The people of Coventry have paid tribute to the late Mo Mowlam, who was head girl at the city's Coundon Court comprehensive school.
The ex-MP was praised for her "inspiration"
The former Northern Ireland Secretary, who has died aged 55, was educated at the school during the 1960s.
Her head teacher, David Kershaw, said she was driven by wanting to extend opportunities for all groups of people, irrespective of race or privilege.
Ms Mowlam was given the freedom of the city six years ago.
John Mutton, leader of the Labour group on Coventry City Council, said: "The freedom of the city is not something we give out lightly in Coventry but the work she did, particularly in Northern Ireland, we felt, more than justified it.
"She was held in a lot of esteem, unlike most politicians, because of the warmth and compassion that always came out from her. The warmth just shone out of her. People couldn't fail to like her."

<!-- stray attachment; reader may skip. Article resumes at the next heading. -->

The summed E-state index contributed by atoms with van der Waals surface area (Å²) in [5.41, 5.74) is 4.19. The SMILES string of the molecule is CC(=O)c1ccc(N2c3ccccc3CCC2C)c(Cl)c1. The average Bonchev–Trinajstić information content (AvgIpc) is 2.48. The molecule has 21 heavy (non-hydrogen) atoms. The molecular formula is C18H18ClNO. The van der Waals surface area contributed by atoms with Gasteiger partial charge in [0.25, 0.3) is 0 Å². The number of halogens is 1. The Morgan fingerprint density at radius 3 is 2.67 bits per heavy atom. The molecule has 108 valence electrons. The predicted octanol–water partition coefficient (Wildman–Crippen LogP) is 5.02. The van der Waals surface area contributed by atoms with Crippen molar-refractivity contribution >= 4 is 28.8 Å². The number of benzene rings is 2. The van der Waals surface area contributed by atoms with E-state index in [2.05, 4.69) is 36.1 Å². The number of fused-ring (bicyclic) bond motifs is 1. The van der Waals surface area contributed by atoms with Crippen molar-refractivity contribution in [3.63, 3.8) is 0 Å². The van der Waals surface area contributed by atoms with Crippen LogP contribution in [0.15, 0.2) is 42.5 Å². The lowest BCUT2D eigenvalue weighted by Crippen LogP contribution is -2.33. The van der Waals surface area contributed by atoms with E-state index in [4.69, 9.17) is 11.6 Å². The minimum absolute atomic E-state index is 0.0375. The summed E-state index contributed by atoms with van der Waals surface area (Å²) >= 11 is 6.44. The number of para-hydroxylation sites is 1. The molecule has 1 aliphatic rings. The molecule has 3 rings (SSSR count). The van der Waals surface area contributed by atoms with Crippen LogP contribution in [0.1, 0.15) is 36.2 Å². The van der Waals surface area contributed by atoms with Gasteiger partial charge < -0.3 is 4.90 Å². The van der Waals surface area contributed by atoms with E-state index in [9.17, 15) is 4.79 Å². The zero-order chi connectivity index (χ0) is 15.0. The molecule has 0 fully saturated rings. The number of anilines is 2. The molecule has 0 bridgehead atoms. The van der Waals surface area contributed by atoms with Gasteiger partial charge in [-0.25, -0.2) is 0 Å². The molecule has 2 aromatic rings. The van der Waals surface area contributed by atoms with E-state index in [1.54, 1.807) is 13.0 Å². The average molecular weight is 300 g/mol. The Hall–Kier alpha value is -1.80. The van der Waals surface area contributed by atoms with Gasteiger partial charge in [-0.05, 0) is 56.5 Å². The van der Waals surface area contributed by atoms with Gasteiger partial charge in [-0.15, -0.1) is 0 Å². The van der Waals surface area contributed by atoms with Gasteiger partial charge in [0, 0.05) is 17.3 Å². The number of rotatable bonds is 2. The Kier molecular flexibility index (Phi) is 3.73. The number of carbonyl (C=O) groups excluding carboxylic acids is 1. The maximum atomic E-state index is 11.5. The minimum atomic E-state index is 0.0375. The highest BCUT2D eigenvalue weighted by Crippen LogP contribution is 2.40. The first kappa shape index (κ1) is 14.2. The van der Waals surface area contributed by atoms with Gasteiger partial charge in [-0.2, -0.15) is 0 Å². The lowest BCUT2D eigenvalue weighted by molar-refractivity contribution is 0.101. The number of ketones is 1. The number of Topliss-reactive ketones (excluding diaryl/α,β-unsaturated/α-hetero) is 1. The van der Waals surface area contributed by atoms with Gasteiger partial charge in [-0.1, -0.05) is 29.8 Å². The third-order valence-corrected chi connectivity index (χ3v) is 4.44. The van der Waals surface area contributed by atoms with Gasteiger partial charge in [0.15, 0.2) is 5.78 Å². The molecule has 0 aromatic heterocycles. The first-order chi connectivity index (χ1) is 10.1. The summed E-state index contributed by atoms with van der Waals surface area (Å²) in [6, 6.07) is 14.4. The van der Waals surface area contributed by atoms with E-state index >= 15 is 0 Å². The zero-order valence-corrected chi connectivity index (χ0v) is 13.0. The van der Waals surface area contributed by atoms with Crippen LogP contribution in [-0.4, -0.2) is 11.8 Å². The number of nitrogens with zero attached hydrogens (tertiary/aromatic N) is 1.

Mr Mutton said the local authority would meet to discuss plans to make an "appropriate tribute" to Ms Mowlam but said her legacy would live on because of the trust and affection she inspired. Her mother Tina continued to live in Coventry until her death in 1999.
In March this year Ms Mowlam was in Coventry as a special guest for the launch of the Women's Festival.
Coventry North-East MP Bob Ainsworth said Ms Mowlam was an inspiration to everyone she met.
He said she could have been destined for a further top job in government.
Coventry North-West MP Geoffrey Robinson said: "Mo Mowlam's straight talking and easy-going nature made her one of Labour's most popular faces.
"Mo was warm and outspoken and these characteristics endeared her to people of all political persuasions, and made her one of the UK's most charismatic and popular political figures."